Schizophrenia is a complex, severe, and disabling brain disorder that alters how a person perceives the world, marked by a disconnection from reality. Confusion and fear may cause withdrawal or abnormal behavior.
This disorder usually presents between a person’s late teens or early twenties, but it can occur in childhood or later adulthood. One percent of people in the United States—about two million people—will be diagnosed with this condition during their lifetime.
Types of Schizophrenia
- Paranoid schizophrenia: Hallucinations and delusional thoughts about persecution or conspiracies
- Disorganized schizophrenia: Inappropriate reactions and emotions, and impaired speech and communication skills
- Catatonic schizophrenia: Stupor or dramatic increase in movement with pacing and acting out violently
Early Warning Signs of Schizophrenia
- Paranoia, suspiciousness, hostility
- Inappropriate emotional display with crying or laughing
- Lack of expression
- Insomnia or sleeping too much
- Irrational or inappropriate statements
- Loss of memory, lack of focus, confusion
- Withdrawal from friends, family and society
- Lack of personal hygiene
- Reacting to criticism with hostility
Common Symptoms of Schizophrenia
- Hallucinations: Believing something is real although it is not. It can involve any of the senses, such as hearing voices or seeing visual images that are not really there.
- Delusions: Occurs in 90% of patients. This is a set idea that the individual has despite facts that show it isn’t valid. This takes the form of fantasies or illogical and bizarre ideas. Common forms of delusion involve ideas of persecution or conspiracies, control issues, or assigning special meaning to normal occurrences.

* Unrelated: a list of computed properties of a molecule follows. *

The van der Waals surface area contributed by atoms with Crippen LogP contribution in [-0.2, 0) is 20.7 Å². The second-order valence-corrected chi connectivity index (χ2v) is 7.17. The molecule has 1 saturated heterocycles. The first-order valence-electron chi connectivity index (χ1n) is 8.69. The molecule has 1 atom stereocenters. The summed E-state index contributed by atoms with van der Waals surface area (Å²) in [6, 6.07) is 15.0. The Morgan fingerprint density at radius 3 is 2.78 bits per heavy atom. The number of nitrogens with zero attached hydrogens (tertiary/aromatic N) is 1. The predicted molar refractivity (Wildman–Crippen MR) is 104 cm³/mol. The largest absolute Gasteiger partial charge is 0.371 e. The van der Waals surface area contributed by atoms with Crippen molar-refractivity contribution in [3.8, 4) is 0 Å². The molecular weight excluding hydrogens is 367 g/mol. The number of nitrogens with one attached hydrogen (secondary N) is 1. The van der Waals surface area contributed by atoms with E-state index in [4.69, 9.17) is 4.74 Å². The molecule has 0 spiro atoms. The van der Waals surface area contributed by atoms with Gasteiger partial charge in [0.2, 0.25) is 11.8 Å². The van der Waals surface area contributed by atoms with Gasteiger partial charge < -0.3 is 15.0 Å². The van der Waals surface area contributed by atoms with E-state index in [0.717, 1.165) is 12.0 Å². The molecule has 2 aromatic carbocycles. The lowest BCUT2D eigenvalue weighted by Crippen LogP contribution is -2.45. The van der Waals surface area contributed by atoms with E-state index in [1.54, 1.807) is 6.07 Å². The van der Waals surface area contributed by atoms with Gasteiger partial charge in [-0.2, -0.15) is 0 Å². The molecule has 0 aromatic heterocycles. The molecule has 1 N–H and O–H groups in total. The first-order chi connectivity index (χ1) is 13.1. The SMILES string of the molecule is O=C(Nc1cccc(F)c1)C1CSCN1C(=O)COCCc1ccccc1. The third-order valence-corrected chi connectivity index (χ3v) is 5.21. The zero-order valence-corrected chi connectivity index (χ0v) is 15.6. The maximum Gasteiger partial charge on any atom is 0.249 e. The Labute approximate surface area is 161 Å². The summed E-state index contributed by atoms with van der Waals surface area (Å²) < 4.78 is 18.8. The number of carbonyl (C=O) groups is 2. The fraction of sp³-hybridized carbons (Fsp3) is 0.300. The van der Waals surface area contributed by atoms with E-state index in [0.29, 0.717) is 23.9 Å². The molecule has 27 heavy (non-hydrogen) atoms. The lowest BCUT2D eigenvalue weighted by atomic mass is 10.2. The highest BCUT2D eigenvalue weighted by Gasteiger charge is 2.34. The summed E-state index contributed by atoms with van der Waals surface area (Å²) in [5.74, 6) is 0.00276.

- Muddled speech: Responding inappropriately to questions or having no connection between sentences or words. This is due to lack of focus and the inability to maintain specific thoughts. Patterns of rhyming words, free association, repetition, and made-up words are common.
- Unpredictable behavior: Bizarre, non-purposeful actions. This behavior may be impulsive and affect daily functioning.
- Flat affect: The absence of an emotional response to things that would normally be expected to engage the emotions
Doctors Who Treat Schizophrenia
As schizophrenia is diagnosed, treated and managed, the following doctors may make up a patient’s care team:
- Psychiatrists: Medical doctors who specialize in the diagnosis and treatment of mental disorders using both therapy and medications.
- Psychologist: Educates families and lends support in dealing with schizophrenia.
- Case Managers: Helps patients find housing, employment, crisis management and support groups in their communities.
- Occupational Therapists: Treats patients with disabilities or conditions by helping them improve or learn the skills needed to work and function daily in society.